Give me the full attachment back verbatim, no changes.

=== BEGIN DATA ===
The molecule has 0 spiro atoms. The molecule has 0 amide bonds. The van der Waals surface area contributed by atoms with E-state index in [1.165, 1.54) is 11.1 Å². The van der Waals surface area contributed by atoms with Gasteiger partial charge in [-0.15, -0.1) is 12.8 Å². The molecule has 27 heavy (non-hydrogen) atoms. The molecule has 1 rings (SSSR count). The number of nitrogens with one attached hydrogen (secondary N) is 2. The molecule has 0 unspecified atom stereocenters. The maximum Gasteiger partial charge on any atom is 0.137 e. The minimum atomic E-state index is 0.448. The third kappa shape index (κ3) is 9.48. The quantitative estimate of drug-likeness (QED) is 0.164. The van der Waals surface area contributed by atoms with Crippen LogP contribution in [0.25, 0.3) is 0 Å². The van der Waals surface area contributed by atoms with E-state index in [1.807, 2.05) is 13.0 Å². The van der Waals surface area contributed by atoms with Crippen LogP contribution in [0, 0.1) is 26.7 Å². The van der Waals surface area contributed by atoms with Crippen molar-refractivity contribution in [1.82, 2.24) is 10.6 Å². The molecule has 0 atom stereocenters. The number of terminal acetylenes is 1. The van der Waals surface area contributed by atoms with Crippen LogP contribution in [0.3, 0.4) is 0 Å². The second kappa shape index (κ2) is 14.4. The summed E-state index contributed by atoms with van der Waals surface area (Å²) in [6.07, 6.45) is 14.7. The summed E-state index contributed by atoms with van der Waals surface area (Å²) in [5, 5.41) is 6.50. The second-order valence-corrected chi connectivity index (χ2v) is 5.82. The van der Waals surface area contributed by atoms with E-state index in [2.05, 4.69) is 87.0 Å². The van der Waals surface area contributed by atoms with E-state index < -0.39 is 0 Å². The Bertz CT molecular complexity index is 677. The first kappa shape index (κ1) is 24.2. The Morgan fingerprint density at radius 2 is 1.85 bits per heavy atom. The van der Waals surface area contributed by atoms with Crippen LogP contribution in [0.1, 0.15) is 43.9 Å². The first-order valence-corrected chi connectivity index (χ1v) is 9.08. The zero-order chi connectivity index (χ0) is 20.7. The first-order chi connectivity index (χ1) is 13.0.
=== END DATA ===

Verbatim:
The molecule has 0 spiro atoms. The molecule has 0 amide bonds. The van der Waals surface area contributed by atoms with E-state index in [1.165, 1.54) is 11.1 Å². The van der Waals surface area contributed by atoms with Gasteiger partial charge in [-0.15, -0.1) is 12.8 Å². The molecule has 27 heavy (non-hydrogen) atoms. The molecule has 1 rings (SSSR count). The number of nitrogens with one attached hydrogen (secondary N) is 2. The molecule has 0 unspecified atom stereocenters. The maximum Gasteiger partial charge on any atom is 0.137 e. The minimum atomic E-state index is 0.448. The third kappa shape index (κ3) is 9.48. The quantitative estimate of drug-likeness (QED) is 0.164. The van der Waals surface area contributed by atoms with Crippen LogP contribution in [0.25, 0.3) is 0 Å². The van der Waals surface area contributed by atoms with E-state index in [1.807, 2.05) is 13.0 Å². The van der Waals surface area contributed by atoms with Crippen LogP contribution in [0, 0.1) is 26.7 Å². The van der Waals surface area contributed by atoms with Crippen molar-refractivity contribution in [1.82, 2.24) is 10.6 Å². The molecule has 0 atom stereocenters. The number of terminal acetylenes is 1. The van der Waals surface area contributed by atoms with Crippen LogP contribution in [0.3, 0.4) is 0 Å². The second kappa shape index (κ2) is 14.4. The summed E-state index contributed by atoms with van der Waals surface area (Å²) in [6.07, 6.45) is 14.7. The summed E-state index contributed by atoms with van der Waals surface area (Å²) in [5, 5.41) is 6.50. The second-order valence-corrected chi connectivity index (χ2v) is 5.82. The van der Waals surface area contributed by atoms with E-state index in [2.05, 4.69) is 87.0 Å². The van der Waals surface area contributed by atoms with E-state index < -0.39 is 0 Å². The Bertz CT molecular complexity index is 677. The first kappa shape index (κ1) is 24.2. The Morgan fingerprint density at radius 2 is 1.85 bits per heavy atom. The van der Waals surface area contributed by atoms with Crippen LogP contribution in [0.1, 0.15) is 43.9 Å². The first-order valence-corrected chi connectivity index (χ1v) is 9.08. The zero-order chi connectivity index (χ0) is 20.7. The first-order chi connectivity index (χ1) is 13.0.